There must be a track for just about every kind of music lover on this album. I discovered it when I was 14, a bit young to attend the Orbital raves but I have not stopped listening to it since. The "green" album begins with an understated sparse, hypnotic track (The Moebius) which invites Kraftwerk-style contemplation of machines and men, followed by "Speed Freak", which clicks and clatters away in an 80's funk style before opening into "Oolaa" - has anybody noticed that sample from War of The Worlds? Slightly menacing, bleeping its way into a Desert Storm which is a dubbed-out, wavering whirlwind of bleary synth sounds and piano stabs. Fahrenheit 303 starts life as a patter of percussion before metamorphosizing into a jazzy, funk-oriented monster of warm bass and trancey keyboards. After that, it's all metallic clonking, clanking and early gurgly 303 noises in Steel Cube Idolatry, in fact it sounds like the Hartnoll brothers were playing drums on the Eiffel Tower - a precursor for "Are We Here" which would be yet another epic four years later. High Rise comes next, perhaps this is the only track on the album that could be said to have aged. A bouncy drum and bass pattern oscillates between hip hop and funk, followed by an ascension of bleeps which twist and turn before reaching what is, for me, the highlight of the 90's and all electronic music since then - the spiritual sounding introduction to Chime which would become their signature tune. Not surprising as this live version is truly fantastic. I love the piano break in the middle before the original tune kicks back in, the two patterns overlapping like lay lines. Brilliant! Chime bleeds clicking and clanking into Midnight which is a very strong track, one for the nighttime - try it in the car. And to smear the listener with a final, heavy dose of full-fat cream, without trying to sound overtly sexual, the final anthem, Belfast, is quite simply a beautiful ending to a fantastic, ground-breaking album - all the way back from 1991!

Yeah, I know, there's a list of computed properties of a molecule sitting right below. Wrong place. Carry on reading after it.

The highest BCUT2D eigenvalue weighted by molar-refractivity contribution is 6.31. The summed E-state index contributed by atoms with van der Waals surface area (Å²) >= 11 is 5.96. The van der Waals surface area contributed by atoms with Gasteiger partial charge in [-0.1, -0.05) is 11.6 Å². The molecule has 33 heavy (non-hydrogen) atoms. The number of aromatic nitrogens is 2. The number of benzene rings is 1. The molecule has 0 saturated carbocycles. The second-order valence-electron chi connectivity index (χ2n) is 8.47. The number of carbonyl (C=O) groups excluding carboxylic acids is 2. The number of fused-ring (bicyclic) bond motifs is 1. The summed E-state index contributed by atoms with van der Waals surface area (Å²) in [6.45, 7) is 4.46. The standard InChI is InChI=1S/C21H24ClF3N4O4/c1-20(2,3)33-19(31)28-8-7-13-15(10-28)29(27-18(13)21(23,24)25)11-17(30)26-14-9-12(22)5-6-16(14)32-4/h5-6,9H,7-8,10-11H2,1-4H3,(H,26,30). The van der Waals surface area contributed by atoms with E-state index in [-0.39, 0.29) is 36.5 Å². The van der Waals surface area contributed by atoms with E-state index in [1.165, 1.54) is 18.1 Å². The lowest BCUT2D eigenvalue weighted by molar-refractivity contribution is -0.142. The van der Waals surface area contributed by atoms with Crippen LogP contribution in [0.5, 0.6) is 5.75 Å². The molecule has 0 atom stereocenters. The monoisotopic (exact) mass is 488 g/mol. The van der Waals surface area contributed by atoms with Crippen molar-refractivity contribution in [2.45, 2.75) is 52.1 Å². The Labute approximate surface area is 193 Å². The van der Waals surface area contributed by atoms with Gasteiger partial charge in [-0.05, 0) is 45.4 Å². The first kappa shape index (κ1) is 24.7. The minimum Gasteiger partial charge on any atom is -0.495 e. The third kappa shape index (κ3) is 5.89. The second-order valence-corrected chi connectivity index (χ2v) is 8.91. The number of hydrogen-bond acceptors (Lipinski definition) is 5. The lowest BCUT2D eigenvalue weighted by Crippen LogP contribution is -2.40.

This album will never die, and although I will, I'm taking this with me because Chime is my clock and I will never tire of its ticking. A must have.
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2 of 2 people found the following review helpful
5.0 out of 5 stars It started green and will end Blue...., 12 May 2004
This review is from: Orbital (Audio CD)